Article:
In Flu Season we probably double the housekeeping efforts and nursing wipes the table tops with high-strength cleaners all day long. The residents’ coughs and sneezes expose us all to numerous viruses, not just the media-popular seasonal flu.
The initiative is to keep those old runny, sneezes from settling in people’s lungs and developing into pneumonia. So far, mission accomplished, at the halfway point of the season.
Again this year, staff and their children are getting hit hard but residents are doing better, making me think the seasonal flu is one we’ve seen before and built up some immunity. My hundred-year-olds have had 75 winter viruses including doubles and triples, so they’re getting mild cases and we keep the hygiene focused on all the places a virus sits and waits for a host.
We know there are three public health hazards facing us, MRSA, C-Diff, and VRE. Acquaint yourselves, if you like. We can manage the communities with precautions against one resident infecting others and without sounding cavalier, these three are just the cost of being old and a little or a lot immune-compromised, so the organisms prey on vulnerable people.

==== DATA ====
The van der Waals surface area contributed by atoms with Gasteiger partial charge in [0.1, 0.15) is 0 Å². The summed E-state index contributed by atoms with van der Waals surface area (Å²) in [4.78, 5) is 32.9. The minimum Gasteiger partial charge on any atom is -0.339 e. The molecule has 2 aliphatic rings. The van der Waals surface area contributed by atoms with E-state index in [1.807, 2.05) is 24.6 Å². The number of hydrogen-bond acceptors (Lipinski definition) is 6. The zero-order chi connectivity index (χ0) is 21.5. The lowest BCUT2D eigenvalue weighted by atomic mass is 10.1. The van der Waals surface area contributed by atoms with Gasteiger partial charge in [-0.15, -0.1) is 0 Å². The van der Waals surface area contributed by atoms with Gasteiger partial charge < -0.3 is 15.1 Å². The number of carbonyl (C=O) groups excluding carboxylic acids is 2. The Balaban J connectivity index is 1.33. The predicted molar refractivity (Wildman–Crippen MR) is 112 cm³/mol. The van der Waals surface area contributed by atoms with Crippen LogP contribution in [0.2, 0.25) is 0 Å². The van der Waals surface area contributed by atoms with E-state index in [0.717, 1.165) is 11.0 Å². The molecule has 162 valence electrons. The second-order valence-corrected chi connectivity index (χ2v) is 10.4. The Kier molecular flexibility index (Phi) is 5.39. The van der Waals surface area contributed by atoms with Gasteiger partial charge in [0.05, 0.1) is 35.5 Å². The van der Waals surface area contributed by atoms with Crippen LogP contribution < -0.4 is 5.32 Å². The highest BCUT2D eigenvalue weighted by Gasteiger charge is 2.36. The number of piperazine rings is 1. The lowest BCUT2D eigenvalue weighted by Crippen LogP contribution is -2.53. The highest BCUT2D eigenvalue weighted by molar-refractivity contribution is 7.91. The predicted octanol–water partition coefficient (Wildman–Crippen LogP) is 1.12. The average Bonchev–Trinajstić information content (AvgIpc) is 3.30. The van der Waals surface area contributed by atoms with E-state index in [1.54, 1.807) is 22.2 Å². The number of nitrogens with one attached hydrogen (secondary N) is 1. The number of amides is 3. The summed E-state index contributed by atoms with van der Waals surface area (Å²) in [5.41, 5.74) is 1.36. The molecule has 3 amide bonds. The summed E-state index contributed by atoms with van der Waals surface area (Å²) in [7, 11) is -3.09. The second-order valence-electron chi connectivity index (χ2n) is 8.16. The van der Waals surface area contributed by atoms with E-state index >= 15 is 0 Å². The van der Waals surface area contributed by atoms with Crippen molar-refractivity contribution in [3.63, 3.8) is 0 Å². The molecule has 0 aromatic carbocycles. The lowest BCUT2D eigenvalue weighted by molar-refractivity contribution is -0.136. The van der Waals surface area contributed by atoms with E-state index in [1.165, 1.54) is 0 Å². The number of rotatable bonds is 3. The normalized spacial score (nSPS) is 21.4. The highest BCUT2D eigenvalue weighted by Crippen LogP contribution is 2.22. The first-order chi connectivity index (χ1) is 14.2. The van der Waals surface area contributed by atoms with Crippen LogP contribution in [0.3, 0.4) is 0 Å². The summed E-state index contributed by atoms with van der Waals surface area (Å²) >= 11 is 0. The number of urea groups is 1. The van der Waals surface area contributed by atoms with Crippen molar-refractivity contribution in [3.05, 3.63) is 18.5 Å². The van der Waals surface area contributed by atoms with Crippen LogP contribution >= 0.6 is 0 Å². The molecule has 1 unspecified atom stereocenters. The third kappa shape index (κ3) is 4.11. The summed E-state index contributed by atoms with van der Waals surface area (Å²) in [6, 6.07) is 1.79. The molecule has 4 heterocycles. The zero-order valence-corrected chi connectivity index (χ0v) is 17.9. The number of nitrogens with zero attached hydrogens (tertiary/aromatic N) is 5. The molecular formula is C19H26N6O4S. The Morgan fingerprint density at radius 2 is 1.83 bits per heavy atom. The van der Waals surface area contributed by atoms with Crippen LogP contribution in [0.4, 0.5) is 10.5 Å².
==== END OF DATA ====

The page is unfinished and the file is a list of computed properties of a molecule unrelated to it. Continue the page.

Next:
It’s the bugs I don’t know about yet that scare me. Hospitals, no fault of theirs, are breeding grounds for infections and mutations of organisms into more dangerous ones. Hospital-acquired pneumonia tends to be more serious than community-acquired pneumonia (long story).
For families looking into assisted living for an elder, I recommend grilling the facility staff about infection control and contagion from the three problems I mentioned at the beginning.
If the staff can’t discuss the issues in detail, you should probably look elsewhere.